Over 90 US Air Force officers, nearly half of the nuclear launch crew at a key base, have been suspended for cheating in exams after it emerged that answers were being sent in messages to their cellphones.
The Air Force said it suspended 92 officers at the Malmstrom Air Force Base in a cheating scandal, even as it acknowledged a "systemic problem" in the culture of the team that is entrusted to launch intercontinental ballistic missiles.
The Air Force secretary, Deborah Lee James, was quoted by the New York Times as saying, a "climate of fear" that was pervasive in the ballistic missile force might have encouraged launch officers to share answers to monthly proficiency tests.
She said the nation's nuclear arsenal remained safe.
The 92 officers suspended and decertified are barred from the underground missile capsules from which ICBMs are launched, the Times report said.
The remaining launch crew members at the Montana base -- just under 100 -- will now perform extra duty on 24-hour standby, Defense Department officials said.
The cheating came to light during an inquiry into illegal drug possession, when investigators discovered that test answers were being sent in text messages to the missile launch officers' cellphones.
The cheating is only the latest in a series of scandals for the Air Force but is particularly alarming, the report said.
Malmstrom, near Great Falls, is one of three bases that oversee the country's arsenal of 450 intercontinental ballistic missiles.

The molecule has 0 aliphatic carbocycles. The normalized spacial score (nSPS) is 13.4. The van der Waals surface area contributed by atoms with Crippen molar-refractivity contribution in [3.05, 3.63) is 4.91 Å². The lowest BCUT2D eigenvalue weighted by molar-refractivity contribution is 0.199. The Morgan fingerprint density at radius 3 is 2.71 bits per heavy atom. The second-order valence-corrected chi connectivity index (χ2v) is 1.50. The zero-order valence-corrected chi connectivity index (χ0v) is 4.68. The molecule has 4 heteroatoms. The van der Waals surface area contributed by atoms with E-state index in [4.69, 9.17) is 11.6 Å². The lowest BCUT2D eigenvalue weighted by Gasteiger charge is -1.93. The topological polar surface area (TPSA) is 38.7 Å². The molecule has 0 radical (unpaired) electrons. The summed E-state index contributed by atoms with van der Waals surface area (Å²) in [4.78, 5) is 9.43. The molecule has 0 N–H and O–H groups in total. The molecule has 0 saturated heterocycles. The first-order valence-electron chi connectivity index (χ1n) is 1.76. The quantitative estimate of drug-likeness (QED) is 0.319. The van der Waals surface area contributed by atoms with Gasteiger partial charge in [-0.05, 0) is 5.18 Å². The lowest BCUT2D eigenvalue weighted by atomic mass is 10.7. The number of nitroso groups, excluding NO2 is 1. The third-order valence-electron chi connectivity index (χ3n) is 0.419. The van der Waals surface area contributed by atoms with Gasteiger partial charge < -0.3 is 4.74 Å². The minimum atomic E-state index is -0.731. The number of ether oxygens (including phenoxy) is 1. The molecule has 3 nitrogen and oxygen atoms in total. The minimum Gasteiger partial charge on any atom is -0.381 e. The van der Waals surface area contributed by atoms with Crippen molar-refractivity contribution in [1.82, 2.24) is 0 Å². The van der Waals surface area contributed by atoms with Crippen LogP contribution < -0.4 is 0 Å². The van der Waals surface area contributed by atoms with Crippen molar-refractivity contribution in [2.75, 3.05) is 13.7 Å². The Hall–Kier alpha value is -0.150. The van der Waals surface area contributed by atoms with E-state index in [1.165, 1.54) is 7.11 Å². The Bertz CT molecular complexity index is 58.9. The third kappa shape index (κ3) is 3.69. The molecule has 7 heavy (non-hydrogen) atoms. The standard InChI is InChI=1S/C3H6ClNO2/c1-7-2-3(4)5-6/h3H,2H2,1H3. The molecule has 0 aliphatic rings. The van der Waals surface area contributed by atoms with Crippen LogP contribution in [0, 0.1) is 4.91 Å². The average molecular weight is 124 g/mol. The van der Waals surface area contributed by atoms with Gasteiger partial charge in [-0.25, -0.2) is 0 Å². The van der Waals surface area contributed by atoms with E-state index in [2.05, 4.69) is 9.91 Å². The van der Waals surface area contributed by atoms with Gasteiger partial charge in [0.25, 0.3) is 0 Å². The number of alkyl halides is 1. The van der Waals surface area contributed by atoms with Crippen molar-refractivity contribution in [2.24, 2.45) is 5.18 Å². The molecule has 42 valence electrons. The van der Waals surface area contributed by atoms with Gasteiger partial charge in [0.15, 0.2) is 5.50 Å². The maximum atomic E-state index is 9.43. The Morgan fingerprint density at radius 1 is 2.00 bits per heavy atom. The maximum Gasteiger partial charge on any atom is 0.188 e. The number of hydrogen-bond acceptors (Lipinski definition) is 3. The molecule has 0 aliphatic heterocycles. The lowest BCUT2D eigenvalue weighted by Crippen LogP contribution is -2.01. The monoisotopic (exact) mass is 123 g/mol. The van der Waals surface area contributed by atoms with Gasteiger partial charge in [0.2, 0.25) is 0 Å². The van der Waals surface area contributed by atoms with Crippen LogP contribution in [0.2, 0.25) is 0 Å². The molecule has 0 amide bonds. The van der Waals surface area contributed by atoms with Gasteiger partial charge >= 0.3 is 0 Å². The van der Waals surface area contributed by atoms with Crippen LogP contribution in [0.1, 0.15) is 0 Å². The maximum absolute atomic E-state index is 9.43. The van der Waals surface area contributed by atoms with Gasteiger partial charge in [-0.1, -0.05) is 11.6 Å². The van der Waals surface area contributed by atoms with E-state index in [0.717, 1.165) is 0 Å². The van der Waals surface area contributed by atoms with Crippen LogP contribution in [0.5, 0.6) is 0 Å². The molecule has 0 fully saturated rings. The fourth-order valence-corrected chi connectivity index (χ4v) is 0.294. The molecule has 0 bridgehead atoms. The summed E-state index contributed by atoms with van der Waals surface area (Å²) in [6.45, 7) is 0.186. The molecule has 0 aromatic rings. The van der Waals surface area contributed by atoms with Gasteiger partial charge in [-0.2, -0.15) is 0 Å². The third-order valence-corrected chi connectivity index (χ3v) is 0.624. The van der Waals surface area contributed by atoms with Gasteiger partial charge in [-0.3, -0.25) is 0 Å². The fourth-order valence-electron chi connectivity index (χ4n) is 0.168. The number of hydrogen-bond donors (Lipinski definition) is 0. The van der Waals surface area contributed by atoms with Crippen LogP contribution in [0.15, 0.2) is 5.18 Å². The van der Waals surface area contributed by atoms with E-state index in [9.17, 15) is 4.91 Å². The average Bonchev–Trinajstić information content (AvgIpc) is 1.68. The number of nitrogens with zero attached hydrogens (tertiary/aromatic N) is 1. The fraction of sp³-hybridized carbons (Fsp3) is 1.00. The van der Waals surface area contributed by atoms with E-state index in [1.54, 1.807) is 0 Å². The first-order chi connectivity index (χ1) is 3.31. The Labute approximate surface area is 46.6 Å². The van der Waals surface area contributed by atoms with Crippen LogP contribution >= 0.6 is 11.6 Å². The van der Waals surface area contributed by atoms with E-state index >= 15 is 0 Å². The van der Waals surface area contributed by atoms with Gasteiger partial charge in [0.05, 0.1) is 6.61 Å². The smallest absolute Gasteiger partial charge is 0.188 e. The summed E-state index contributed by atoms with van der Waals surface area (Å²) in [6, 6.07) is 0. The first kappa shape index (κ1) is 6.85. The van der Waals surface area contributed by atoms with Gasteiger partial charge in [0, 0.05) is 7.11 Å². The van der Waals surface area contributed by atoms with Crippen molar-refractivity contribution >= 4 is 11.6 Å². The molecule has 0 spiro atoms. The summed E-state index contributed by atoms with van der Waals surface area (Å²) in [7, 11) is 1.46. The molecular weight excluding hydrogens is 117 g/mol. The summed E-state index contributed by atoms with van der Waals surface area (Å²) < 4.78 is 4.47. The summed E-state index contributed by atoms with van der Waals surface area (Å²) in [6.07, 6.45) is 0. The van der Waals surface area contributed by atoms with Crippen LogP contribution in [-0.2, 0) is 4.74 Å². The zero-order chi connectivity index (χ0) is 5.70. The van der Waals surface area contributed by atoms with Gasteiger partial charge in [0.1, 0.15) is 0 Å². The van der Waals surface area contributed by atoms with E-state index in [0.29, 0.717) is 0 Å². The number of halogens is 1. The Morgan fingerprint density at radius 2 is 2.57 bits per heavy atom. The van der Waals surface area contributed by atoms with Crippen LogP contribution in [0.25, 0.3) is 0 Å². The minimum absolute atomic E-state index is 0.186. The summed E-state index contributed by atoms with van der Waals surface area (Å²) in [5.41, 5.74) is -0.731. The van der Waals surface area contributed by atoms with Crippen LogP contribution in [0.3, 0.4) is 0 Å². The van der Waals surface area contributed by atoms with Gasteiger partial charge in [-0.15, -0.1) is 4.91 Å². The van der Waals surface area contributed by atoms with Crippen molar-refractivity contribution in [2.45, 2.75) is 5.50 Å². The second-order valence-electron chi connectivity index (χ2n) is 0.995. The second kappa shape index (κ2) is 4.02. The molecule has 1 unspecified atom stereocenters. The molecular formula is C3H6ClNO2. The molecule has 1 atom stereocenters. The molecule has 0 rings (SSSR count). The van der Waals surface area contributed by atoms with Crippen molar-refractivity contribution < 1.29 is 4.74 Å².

Air Force officials say they have re-tested about 500 launch officers at the three bases and that all but 22 of them passed, with an average score of 95 per cent.
Lt Gen Stephen W Wilson, commander of the Air Force Global Strike Command, was quoted as saying that Defense Department officials do not believe the cheating at Malmstrom extends to the country's other nuclear launch sites because the tests at each base are different.
But both current and former missileers, as the launch officers are known, say that cheating has been a fact of life for decades.
James said that during her visits to all three bases last week, crew members -- while not admitting to cheating -- told her that they felt pressure to score 100 per cent on the proficiency tests.
While 90 per cent is considered a passing score, they said that their commanding officers would not promote them unless they scored 100 per cent.